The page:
Presentation on theme: "Consultant Psychiatrist. Community Involvement in Mental Health."— Presentation transcript:
Community Involvement in Mental Health
Role of MH Professionals Green Gates Mental Health Champions
Mental Health Professionals The Polyclinics The Police
Psychiatrists Psychologists Psychiatric Social Workers Occupational Therapists
Substance abuse Counselors Religious Counselors Group Therapists Play Therapists
1Psychiatrist 16Nurses (MH Officers)
MH Clinics at PC & Satellite Clinics Home Visits Visits to District Hospitals Visits to Private Nursing Homes Court duty Prison Clinic Emergencies Presentations at schools, churches, NGOs Booths at Exhibitions, Health Fairs
8 Polyclinics 3 Satellite Clinics Prison Clinic
From Psychiatric Hospital From the GP Clinics at PC From GPU From Welfare Department From Other Agencies Self Referrals
Mental Health problems Mental Competency Welfare Forms Miscellaneous
Refers specifically to mental health services that are integrated into general health care at a primary care level. Primary care for mental health pertains to all diagnosable mental disorders, as well as to mental health issues that affect physical and mental well-being.
first line interventions that are provided as an integral part of general health care; and mental health care that is provided by primary care workers who are skilled, able and supported to provide mental health care services.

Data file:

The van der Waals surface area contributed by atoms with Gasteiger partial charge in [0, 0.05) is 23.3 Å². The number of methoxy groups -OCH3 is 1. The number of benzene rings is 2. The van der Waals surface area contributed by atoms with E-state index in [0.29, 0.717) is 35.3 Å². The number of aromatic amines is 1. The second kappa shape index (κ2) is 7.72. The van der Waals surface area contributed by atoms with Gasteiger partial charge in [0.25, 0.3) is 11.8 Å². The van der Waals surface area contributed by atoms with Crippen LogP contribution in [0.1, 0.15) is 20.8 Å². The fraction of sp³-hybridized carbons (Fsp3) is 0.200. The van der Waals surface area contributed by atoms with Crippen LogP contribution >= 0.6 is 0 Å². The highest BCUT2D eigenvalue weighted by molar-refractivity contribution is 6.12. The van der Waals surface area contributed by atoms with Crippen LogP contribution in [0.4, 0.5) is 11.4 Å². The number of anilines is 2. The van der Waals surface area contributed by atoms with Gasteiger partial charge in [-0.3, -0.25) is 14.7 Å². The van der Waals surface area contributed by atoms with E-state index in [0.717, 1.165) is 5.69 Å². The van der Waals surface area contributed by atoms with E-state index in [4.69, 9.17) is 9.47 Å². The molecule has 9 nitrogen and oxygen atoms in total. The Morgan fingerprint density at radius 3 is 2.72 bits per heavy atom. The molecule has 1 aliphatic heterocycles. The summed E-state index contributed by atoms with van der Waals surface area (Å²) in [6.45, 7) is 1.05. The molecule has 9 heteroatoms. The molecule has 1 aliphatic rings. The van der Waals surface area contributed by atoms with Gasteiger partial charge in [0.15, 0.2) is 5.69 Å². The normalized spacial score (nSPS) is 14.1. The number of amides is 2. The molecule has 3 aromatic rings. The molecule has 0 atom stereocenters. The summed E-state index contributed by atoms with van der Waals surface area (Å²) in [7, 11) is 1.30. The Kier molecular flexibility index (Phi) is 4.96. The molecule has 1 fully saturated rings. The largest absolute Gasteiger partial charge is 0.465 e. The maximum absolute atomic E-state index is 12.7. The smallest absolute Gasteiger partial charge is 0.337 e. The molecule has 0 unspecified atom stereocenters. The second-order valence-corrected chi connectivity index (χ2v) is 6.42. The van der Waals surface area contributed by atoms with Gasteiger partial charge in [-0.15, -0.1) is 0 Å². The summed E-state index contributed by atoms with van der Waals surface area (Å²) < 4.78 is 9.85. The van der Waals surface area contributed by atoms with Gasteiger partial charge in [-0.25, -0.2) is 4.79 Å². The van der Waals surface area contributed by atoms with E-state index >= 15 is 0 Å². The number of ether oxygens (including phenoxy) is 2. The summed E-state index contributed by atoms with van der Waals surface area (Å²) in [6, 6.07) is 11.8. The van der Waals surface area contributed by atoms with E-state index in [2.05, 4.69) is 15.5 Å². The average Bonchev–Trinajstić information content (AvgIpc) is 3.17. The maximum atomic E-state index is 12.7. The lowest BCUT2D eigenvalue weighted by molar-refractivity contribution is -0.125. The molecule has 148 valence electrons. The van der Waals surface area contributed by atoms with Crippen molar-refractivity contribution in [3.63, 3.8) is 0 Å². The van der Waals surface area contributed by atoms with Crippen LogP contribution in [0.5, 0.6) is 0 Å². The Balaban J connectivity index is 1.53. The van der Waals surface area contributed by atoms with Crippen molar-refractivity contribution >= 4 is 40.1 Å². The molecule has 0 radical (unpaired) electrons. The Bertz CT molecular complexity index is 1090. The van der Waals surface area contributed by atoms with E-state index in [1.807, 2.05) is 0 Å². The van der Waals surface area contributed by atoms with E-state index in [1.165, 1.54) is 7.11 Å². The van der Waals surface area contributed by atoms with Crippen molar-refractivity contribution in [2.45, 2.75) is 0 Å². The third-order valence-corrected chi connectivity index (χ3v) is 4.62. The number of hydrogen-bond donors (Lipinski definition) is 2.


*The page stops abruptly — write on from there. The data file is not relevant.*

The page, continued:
1. The burden of mental disorders is great. 2. Mental and physical health problems are interwoven. 3. The treatment gap for mental disorders is enormous. 4. Primary care for mental health enhances access. 5. Primary care for mental health promotes respect of human rights. 6. Primary care for mental health is affordable and cost effective. 7. Primary care for mental health generates good health outcomes.
Mental disorders are prevalent in all societies They create a substantial personal burden for affected individuals and their families They produce significant economic and social hardships that affect society as a whole
Many people suffer from both physical and mental health problems. Integrated primary care services help ensure that people are treated in a holistic manner, meeting the mental health needs of people with physical disorders, as well as the physical health needs of people with mental disorders.
In all countries, there is a significant gap between the prevalence of mental disorders, on one hand, and the number of people receiving treatment and care, on the other hand. Primary care for mental health helps close this gap.
When mental health is integrated into primary care, people can access mental health services closer to their homes, thus keeping their families together and maintaining their daily activities. Primary care for mental health also facilitates community outreach and mental health promotion, as well as long-term monitoring and management of affected individuals.